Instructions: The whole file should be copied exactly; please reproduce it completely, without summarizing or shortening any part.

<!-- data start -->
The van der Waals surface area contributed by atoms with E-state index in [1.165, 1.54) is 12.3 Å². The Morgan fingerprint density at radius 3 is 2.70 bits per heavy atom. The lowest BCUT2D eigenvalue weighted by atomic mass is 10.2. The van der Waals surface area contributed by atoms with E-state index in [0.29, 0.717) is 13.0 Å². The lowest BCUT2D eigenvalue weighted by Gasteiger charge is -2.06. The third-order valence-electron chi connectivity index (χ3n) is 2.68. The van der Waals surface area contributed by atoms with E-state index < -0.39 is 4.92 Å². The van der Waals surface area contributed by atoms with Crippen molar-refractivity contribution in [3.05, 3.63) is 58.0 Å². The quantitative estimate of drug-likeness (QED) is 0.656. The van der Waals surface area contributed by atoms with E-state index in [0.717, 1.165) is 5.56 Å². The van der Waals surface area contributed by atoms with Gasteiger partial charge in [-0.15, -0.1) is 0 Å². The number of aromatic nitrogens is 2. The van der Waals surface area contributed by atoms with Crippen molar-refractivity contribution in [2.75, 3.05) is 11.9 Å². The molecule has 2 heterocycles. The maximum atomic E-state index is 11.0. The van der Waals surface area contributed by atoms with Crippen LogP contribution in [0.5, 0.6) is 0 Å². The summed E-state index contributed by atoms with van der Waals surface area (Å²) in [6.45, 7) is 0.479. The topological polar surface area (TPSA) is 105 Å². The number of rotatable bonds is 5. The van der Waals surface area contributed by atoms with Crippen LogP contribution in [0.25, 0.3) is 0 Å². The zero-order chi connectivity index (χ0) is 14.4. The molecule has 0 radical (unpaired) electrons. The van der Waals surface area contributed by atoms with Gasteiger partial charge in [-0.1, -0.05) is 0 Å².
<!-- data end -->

The van der Waals surface area contributed by atoms with E-state index in [1.165, 1.54) is 12.3 Å². The Morgan fingerprint density at radius 3 is 2.70 bits per heavy atom. The lowest BCUT2D eigenvalue weighted by atomic mass is 10.2. The van der Waals surface area contributed by atoms with E-state index in [0.29, 0.717) is 13.0 Å². The lowest BCUT2D eigenvalue weighted by Gasteiger charge is -2.06. The third-order valence-electron chi connectivity index (χ3n) is 2.68. The van der Waals surface area contributed by atoms with E-state index < -0.39 is 4.92 Å². The van der Waals surface area contributed by atoms with Crippen molar-refractivity contribution in [3.05, 3.63) is 58.0 Å². The quantitative estimate of drug-likeness (QED) is 0.656. The van der Waals surface area contributed by atoms with E-state index in [0.717, 1.165) is 5.56 Å². The van der Waals surface area contributed by atoms with Gasteiger partial charge in [-0.15, -0.1) is 0 Å². The number of aromatic nitrogens is 2. The van der Waals surface area contributed by atoms with Crippen molar-refractivity contribution in [2.75, 3.05) is 11.9 Å². The molecule has 2 heterocycles. The maximum atomic E-state index is 11.0. The van der Waals surface area contributed by atoms with Crippen LogP contribution in [0.5, 0.6) is 0 Å². The summed E-state index contributed by atoms with van der Waals surface area (Å²) in [6.45, 7) is 0.479. The topological polar surface area (TPSA) is 105 Å². The number of rotatable bonds is 5. The van der Waals surface area contributed by atoms with Crippen LogP contribution in [0.25, 0.3) is 0 Å². The zero-order chi connectivity index (χ0) is 14.4. The molecule has 0 radical (unpaired) electrons. The van der Waals surface area contributed by atoms with Gasteiger partial charge in [-0.1, -0.05) is 0 Å².